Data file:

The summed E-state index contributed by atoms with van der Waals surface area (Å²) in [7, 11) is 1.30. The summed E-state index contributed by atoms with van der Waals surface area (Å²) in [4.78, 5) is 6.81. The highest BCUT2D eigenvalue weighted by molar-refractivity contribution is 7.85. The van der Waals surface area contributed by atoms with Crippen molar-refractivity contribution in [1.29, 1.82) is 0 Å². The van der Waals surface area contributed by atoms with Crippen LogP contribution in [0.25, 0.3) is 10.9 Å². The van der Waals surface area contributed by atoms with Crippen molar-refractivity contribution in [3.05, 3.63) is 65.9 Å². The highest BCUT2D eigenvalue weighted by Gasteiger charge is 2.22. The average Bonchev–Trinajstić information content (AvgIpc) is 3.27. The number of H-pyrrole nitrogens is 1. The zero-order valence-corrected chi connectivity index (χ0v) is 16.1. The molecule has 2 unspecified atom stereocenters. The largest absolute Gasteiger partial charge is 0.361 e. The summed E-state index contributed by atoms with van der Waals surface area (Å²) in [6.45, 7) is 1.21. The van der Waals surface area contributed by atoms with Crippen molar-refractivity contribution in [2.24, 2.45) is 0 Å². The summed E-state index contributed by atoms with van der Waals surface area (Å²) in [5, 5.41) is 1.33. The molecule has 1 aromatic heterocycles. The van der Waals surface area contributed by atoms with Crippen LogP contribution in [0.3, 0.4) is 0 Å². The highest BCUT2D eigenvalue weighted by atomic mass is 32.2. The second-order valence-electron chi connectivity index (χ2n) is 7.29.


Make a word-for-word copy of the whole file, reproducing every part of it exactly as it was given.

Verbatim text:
The summed E-state index contributed by atoms with van der Waals surface area (Å²) in [7, 11) is 1.30. The summed E-state index contributed by atoms with van der Waals surface area (Å²) in [4.78, 5) is 6.81. The highest BCUT2D eigenvalue weighted by molar-refractivity contribution is 7.85. The van der Waals surface area contributed by atoms with Crippen molar-refractivity contribution in [1.29, 1.82) is 0 Å². The van der Waals surface area contributed by atoms with Crippen LogP contribution in [0.25, 0.3) is 10.9 Å². The van der Waals surface area contributed by atoms with Crippen molar-refractivity contribution in [3.05, 3.63) is 65.9 Å². The highest BCUT2D eigenvalue weighted by Gasteiger charge is 2.22. The average Bonchev–Trinajstić information content (AvgIpc) is 3.27. The number of H-pyrrole nitrogens is 1. The zero-order valence-corrected chi connectivity index (χ0v) is 16.1. The molecule has 2 unspecified atom stereocenters. The largest absolute Gasteiger partial charge is 0.361 e. The summed E-state index contributed by atoms with van der Waals surface area (Å²) in [6.45, 7) is 1.21. The van der Waals surface area contributed by atoms with Crippen molar-refractivity contribution in [2.24, 2.45) is 0 Å². The summed E-state index contributed by atoms with van der Waals surface area (Å²) in [5, 5.41) is 1.33. The molecule has 1 aromatic heterocycles. The van der Waals surface area contributed by atoms with Crippen LogP contribution in [0.3, 0.4) is 0 Å². The highest BCUT2D eigenvalue weighted by atomic mass is 32.2. The second-order valence-electron chi connectivity index (χ2n) is 7.29.